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Friday, December 20, 2013
Fiat 500L with All Wheel Drive Spotted
Spy shots of upcoming Fiat 500 models have been making the rounds on the internet. The latest is a video of a Fiat 500L with AWD undergoing testing high altitude testing in the Colorado Rocky Mountains. Speculation is that the vehicle spotted is a test mule for the upcoming AWD Fiat 500X crossover, due to hit production in the third quarter of next year, but could also be an AWD version of the 500L. Since Fiat re-entered the US market in 2011, fans have been clamoring for the company to bring in the Panda 4x4, a car that has an international reputation as a go anywhere do anything car. Fiat has been mum on any news that the Panda is coming here, though.
There is no secret that the AWD Fiat 500X crossover is coming, however, what other Fiats are coming down the road have been subject to much speculation. Earlier this year, Fiat brand chief Gianluca Italia confirmed the 500X is in the pipeline, but had been quoted as saying "there’s a limit to the number of variants the company can make to leverage the car’s strong identity." And also stated that no further models would be added to the 500 line-up.
This is at odds with other reports that Fiat will distill its offerings down to just two nameplates or sub-brands - the Panda and the 500. These two models are the best selling cars in their market segment, and the 500 in particular is a highly profitable model. The Panda lineup would stand for strong value and the 500 would be aimed at buyers wanting a premium experience. This would be quite a change of directions for Fiat, who has been a full line manufacturer of cars for all segments for more than 100 years.
Fiat plans from 2010 called for many new models, however, all were canceled except for the Panda and MPV (Fiat 500L) models due to poor economic conditions.
This is in response to abysmal European car sales - the lowest in more than 20 years. Sales across the region have fallen for six consecutive years. Fiat has been particularly hard hit because of its traditional reliance on European and Italian auto sales in contrast to Volkswagen who has a larger international footprint and is taking advantage of better US and Chinese market conditions. Fiat sales have fallen to levels not seen in decades and has been saved from total disaster with strong sales in Brazil and in the US through its alliance with Chrysler.
What is even more alarming is the European market isn't expected to recover for maybe another four or five years. Fiat's plan to focus on two of its most profitable cars is the company's way of riding out the storm and breaking even in the most expeditious time frame. Concentrating on the 500 and Panda will also free up resources so Fiat can invest in high margin Alfa Romeo models. It is notoriously expensive to build cars in Italy and these high profit cars are key to keeping Fiat's Italian factories running. All told, Fiat is expected to invest $12.3 billion (9 billion euros)in new models in the coming years.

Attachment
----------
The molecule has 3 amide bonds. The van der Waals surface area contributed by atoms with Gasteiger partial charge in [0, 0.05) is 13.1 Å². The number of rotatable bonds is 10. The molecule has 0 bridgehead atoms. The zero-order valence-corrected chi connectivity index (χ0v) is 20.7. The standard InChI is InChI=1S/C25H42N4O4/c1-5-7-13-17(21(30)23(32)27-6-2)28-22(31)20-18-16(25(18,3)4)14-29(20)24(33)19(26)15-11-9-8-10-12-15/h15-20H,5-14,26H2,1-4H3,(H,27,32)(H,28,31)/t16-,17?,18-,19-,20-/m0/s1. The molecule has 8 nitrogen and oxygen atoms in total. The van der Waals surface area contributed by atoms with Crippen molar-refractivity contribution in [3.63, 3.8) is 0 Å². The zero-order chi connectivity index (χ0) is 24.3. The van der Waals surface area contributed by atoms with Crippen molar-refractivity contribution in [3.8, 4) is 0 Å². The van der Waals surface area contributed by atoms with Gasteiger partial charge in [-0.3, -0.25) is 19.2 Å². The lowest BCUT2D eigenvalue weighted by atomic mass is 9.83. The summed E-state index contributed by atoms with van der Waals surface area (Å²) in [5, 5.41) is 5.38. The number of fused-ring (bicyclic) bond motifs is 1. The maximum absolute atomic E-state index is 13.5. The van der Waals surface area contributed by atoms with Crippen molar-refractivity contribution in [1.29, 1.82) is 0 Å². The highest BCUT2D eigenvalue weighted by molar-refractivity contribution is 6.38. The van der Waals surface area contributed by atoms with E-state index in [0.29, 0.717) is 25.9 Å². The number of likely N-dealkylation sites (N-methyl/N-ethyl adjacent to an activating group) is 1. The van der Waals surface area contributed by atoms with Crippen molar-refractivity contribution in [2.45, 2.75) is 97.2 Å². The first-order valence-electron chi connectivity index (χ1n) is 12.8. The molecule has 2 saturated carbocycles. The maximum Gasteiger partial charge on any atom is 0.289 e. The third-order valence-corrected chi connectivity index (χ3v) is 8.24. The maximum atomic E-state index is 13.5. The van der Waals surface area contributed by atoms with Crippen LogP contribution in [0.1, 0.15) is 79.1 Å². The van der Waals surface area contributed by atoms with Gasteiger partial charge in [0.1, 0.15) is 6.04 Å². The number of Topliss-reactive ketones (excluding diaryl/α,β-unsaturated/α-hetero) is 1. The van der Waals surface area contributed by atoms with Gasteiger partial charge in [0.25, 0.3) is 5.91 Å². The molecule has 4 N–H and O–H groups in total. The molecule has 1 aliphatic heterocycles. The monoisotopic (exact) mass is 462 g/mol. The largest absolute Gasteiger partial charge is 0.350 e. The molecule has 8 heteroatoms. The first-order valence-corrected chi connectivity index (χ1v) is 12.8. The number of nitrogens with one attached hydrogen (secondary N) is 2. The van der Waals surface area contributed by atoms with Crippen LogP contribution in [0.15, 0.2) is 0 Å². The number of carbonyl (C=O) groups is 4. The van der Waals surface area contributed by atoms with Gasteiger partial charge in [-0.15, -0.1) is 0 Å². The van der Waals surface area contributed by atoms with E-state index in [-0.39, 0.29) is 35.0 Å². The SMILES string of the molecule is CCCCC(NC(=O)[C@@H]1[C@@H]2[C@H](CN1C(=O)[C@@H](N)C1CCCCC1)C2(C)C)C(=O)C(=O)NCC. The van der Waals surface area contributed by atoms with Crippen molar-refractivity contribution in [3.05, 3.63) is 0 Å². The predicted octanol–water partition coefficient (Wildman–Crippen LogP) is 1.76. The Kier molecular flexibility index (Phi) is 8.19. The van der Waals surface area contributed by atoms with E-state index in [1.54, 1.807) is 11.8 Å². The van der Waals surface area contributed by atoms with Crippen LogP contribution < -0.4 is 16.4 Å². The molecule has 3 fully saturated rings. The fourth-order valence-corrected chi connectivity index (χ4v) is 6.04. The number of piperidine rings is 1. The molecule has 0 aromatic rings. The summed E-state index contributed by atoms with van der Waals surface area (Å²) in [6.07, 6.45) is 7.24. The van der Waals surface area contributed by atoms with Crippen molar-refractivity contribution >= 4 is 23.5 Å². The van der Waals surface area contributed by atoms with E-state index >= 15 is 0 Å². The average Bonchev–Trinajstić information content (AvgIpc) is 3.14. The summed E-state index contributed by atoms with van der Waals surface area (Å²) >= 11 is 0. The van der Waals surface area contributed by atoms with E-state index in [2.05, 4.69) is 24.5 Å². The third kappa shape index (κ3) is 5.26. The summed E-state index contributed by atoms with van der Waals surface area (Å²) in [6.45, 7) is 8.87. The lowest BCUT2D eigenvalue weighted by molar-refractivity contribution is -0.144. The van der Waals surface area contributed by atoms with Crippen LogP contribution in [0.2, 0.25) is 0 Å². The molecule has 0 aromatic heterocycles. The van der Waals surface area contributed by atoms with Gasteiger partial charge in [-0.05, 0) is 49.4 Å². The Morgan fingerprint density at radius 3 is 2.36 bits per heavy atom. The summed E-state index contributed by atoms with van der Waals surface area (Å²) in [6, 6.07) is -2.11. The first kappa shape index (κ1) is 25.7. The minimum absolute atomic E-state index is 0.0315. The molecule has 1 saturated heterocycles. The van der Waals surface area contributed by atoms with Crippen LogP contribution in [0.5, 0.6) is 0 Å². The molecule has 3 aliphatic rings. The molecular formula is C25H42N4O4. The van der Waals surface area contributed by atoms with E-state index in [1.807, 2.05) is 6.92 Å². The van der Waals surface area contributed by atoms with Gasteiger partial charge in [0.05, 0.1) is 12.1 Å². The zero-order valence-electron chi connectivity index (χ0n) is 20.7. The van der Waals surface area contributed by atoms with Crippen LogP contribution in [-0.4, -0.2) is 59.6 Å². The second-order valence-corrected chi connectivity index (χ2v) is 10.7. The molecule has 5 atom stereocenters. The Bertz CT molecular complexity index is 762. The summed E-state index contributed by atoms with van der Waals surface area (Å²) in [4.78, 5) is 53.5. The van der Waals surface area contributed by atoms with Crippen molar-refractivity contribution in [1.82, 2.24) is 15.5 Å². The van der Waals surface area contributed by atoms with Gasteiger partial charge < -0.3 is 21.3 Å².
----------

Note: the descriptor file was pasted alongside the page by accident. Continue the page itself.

The attractive 2013 Fiat Punto is Fiats third best selling model but is essentially a facelifted version of the model introduced in 2005. Originally the car was to have been redesigned in 2013, but has been put off due to the economic crises in Europe. Fiat sales last year were the lowest since 1979. When asked about the delay, Sergio Marchionne has been quoted in the media saying, "If the Italian market stays as it is, launching the Punto now would be a huge failure, we'd never be able to repay the investment." Latest speculation is the new Punto replacement will be a five door member of the Fiat 500 family. A two door version would be nice, but is not expected.
Besides the 500X, there will most certainly be a larger 500 variant slotted to replace the B segment Fiat Punto. The Punto, which is slightly smaller than a VW Golf, is currently the brand's No. 3-selling model in Europe after the Panda and 500; however, a replacement is now long overdue. The redesigned Punto was scheduled to arrive this year but had been put on hold because of poor economic conditions in Europe. Now company insiders are mentioning that when the new Punto comes out sometime in 2016 it will be badged as a larger 500 model in five door form. Abarth fans looking forward for a new car in the future would love a two door version, but that sadly is not likely. According to sources inside the company, sales of two door hatchbacks have lost their popularity with the public and the investment is difficult to justify.
So will Fiat expand the 500 lineup or not? We'll see how all this plays out after the end of the first quarter next year when Fiat reveals its new five year plan sometime in April.
500L image: AlVolante.it
Video: TFL car